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Should you delete 2017+ Powerstrokes???

Valid Reasons for Deleting 2017+ Powerstrokes???

12050 Views 42 Replies 15 Participants Last post by  659549
Hey folks,

So I have owned the 7.3, 6.0 and now a 2017 6.7L with 37,000 miles. We all know all the benefits to a full delete on the 6.0s, 6.4s and early 6.7s.

So the poll question is, should you delete 2017+ 6.7l Powerstrokes or not? If you vote, please share your perspective and hopefully real-life experience with this motor.

Like most, after purchasing the 2017, I immediately just ASSUMED a full delete would be needed to ensure long-term reliability. However, after researching the topic and looking at all of Ford's improvements in this newest 6.7l generation I have come to the conclusion that a delete is simply unnecessary. I am not seeing reliability issues related directly to the emissions on these trucks. So deletes, especially for low mile trucks (under 100k), seem to be more "fad" than a choice supported with evidence. Appears to me, that many guys/gals are simply making assumptions on the benefits due to prior year emission related issues (certainly for pre-2015 powerstrokes).

While I am no tree hugger, I also think retaining the emissions is the responsible thing to do for our environment, especially if the performance benefits are small or unproven and not quantified. Not sure if there is enough data available from 2017+ deleted truck owners at this point. I also use my truck strictly for heavy towing (15-25k loads), not for show boating, so my perspective may be different. I do plan on having over 300,000 miles on this truck with 10+ years of ownership. So if a performance mod will significantly improve engine life and reliability I want to do it. As such, my 1st mod was a Amsoil dual bypass oil filter system.

But I wanted to get people's perspective on this? I assume this is a highly debatable topic. It would be superb to hear opinions from professional diesel mechanics with years of experience on the newer 6.7s?
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A large percentage of the problems with the 6.7 are from the DPF/SCR/DEF system itself. While you will probably never recoup the cost of a delete on a 6.7, one of the biggest benefits in doing it is the better fuel mileage. The extra cost of regens and DEF add up time. As far as most performance gains go, there's no real reason to delete just for that, especially just for a tow pig. The tuners are getting pretty good numbers with emissions in-place tunes these days. Now if you're really planning on jacking up the power numbers with big turbos, injectors, intake systems, etc. then you would be silly not to delete to start with.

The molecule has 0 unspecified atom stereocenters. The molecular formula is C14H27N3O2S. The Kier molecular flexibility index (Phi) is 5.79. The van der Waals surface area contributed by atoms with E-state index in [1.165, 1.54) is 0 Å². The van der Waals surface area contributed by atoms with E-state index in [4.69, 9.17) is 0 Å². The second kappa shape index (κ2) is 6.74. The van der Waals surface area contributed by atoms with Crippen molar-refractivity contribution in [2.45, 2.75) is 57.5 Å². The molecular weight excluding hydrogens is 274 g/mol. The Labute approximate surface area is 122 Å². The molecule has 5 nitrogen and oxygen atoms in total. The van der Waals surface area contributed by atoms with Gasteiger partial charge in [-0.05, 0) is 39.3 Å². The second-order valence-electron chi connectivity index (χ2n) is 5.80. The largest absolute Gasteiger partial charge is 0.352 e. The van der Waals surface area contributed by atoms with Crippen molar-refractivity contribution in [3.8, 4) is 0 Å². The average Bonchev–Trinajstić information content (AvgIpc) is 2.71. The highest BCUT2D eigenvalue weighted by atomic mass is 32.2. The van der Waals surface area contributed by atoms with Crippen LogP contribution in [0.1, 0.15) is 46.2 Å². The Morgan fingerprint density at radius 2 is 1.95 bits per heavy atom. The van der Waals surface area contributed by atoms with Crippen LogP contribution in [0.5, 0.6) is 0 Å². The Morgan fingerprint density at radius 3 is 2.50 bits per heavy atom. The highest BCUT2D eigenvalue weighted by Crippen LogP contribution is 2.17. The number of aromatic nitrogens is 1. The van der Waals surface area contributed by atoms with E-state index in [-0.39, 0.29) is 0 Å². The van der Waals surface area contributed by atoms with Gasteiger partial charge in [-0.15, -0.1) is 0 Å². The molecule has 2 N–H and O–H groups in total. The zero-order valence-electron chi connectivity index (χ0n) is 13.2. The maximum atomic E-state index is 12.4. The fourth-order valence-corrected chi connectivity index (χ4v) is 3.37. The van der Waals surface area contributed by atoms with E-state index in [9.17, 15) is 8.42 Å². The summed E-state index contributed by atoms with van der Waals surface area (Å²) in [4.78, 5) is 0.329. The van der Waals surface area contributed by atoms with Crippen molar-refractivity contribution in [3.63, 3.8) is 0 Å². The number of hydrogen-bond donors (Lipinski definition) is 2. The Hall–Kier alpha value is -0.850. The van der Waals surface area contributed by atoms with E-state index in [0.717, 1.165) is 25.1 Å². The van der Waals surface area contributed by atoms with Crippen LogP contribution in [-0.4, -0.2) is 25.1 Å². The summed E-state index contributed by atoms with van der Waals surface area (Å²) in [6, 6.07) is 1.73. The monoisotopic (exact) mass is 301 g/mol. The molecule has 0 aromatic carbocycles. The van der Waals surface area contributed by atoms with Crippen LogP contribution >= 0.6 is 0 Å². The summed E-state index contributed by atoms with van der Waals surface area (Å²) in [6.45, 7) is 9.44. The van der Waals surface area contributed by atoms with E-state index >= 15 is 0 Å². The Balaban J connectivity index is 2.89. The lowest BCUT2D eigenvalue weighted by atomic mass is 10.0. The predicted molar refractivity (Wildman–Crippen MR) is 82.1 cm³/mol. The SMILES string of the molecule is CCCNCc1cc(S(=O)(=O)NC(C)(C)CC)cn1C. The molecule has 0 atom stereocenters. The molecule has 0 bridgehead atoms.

As mentioned above, with good tuning, today's diesels burn so clean that there's really no need for these systems at all, but that's what you get from an untethered EPA and a few snowflakes. It is my opinion, when it's all said and done, that the DPF/SCR/DEF systems and the baggage associated, are as big of a polluter as anything.
Thats what I’m thinking. Some advertise gains of 150 hp with em on tuning.
I have no data to back it up, but it seems reasonable to assume if you use the extra HP in a tune, you are going to create more soot and clog the DPF up sooner. However, You are not going to be in the throttle all of the time, so it's probably not that much quicker, depending on how crazy you are. Also, most tunes do not really make a lot of changes from light to mid throttle positions (ie. normal driving), they ramp up the tuning after mid throttle. So technically, a 200hp tune isn't running a lot different from stock on normal driving, but if you mash it, you'll feel it.
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That makes sense. I didn’t think about it that way. I can tell my throttle is a lot snappier tuned and the truck does seem to get rolling quicker with light acceleration. The emissions compliant tuning may not be as hot though.
I didn't say they did nothing at light to medium throttle. It's just not all that much. Most any tune will help with throttle response, but the bug gains come on after half throttle.
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